What about in the real world? I can see the intuition. If I owned a dirty coal field and I could see that the world was turning green and that carbon taxes were likely to increase to such an extent that power stations would be forced to switch to natural gas then my incentive would be to get that coal out and sold as quick as possible.
I could then reinvest the profits in a wind farm somewhere to take advantage of the uneconomic subsidies and feed in tariffs that encourage me to build wind farms where there is very little wind.
A new paper Michael Hoel looks at this issue. One of his conclusions is:
If a sufficiently high carbon tax is introduced, emissions will for sure decline. The possibility of a green paradox is therefore not an argument against the use of a carbon tax, but rather an argument against setting the carbon tax too low.
Perhaps there is some hope. This is an interesting topic for debate.
It should be noted that Professor Peter Sinclair (University of Birmingham) published a paper on the "Green paradox" as early as 1992.
High Does Nothing and Rising Is Worse: Carbon Taxes Should Keep Declining to Cut Harmful Emissions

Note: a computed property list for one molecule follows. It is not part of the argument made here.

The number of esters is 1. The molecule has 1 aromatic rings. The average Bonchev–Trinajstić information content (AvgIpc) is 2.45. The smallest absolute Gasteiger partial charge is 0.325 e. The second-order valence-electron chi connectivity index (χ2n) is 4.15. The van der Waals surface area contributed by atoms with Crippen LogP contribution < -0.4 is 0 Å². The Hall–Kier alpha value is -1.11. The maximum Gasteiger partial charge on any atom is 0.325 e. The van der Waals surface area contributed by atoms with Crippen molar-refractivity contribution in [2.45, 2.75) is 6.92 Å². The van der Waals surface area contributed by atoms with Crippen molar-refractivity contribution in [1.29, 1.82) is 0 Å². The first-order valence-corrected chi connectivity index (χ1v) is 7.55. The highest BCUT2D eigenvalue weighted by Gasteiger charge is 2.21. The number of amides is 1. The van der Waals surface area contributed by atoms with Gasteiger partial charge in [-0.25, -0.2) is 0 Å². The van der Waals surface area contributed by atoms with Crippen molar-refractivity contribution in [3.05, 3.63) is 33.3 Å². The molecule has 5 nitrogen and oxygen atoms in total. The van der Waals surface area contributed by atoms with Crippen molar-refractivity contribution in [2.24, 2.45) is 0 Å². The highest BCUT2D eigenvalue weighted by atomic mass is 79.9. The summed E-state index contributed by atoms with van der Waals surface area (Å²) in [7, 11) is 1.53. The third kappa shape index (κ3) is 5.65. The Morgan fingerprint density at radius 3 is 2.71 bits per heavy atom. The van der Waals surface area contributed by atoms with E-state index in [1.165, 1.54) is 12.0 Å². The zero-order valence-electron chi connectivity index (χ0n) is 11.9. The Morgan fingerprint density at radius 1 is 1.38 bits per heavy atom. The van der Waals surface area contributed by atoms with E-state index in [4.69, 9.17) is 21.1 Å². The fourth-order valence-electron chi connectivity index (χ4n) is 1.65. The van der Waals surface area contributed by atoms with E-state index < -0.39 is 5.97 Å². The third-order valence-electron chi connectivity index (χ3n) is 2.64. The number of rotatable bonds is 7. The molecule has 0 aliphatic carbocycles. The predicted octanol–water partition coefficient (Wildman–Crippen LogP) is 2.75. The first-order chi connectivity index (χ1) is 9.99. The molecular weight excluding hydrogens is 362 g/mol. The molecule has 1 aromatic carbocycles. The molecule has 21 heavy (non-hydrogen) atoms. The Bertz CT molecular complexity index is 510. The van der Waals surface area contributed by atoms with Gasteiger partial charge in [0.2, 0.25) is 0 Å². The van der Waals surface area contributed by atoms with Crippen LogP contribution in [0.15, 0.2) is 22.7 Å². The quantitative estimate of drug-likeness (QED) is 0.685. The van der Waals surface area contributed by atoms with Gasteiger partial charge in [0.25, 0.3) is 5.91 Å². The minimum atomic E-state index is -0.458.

Peter J N Sinclair
The Manchester School of Economic & Social Studies, 1992, vol. 60, issue 1, pages 41-52
Abstract: It is often that greenhouse gas emissions should be curbed by taxes on activities that generate them. This paper continues the case for taxes on fossil fuels in the context of an infinite-horizon growth model. Under simple conditions, a constant tax rate on energy use is found to exert no real effect: energy taxes just squeeze rents and have no impact on the time-profile of extraction. Expectations of falling energy taxes are what is needed to reduce extraction rates and postpone such adverse consequences that carbon emissions induce.
Here is the new paper:
Is There a Green Paradox?
University of Oslo; CESifo (Center for Economic Studies and Ifo Institute for Economic Research)
September 20, 2010
CESifo Working Paper Series No. 3168
A sufficiently rapidly rising carbon tax may increase near-term emissions compared with the case of no carbon tax. Even so, such a carbon tax path may reduce total costs related to climate change, since the tax may reduce total carbon extraction. A government cannot commit to a specific carbon tax rate in the distant future. For reasonable assumptions about expectation formation, a higher present carbon tax will reduce near-term carbon emissions. Moreover, whatever the expectations about future tax rates are, near-term emissions will decline for a sufficiently high carbon tax. However, if the near-term tax rate for some reason is set below its optimal level, increased concern for the climate may change taxes in a manner that increases near-term emissions.
Keywords: climate change, exhaustible resources, green paradox, carbon tax
JEL Classifications: Q31, Q38, Q41, Q48, Q54, Q58
Working Paper Series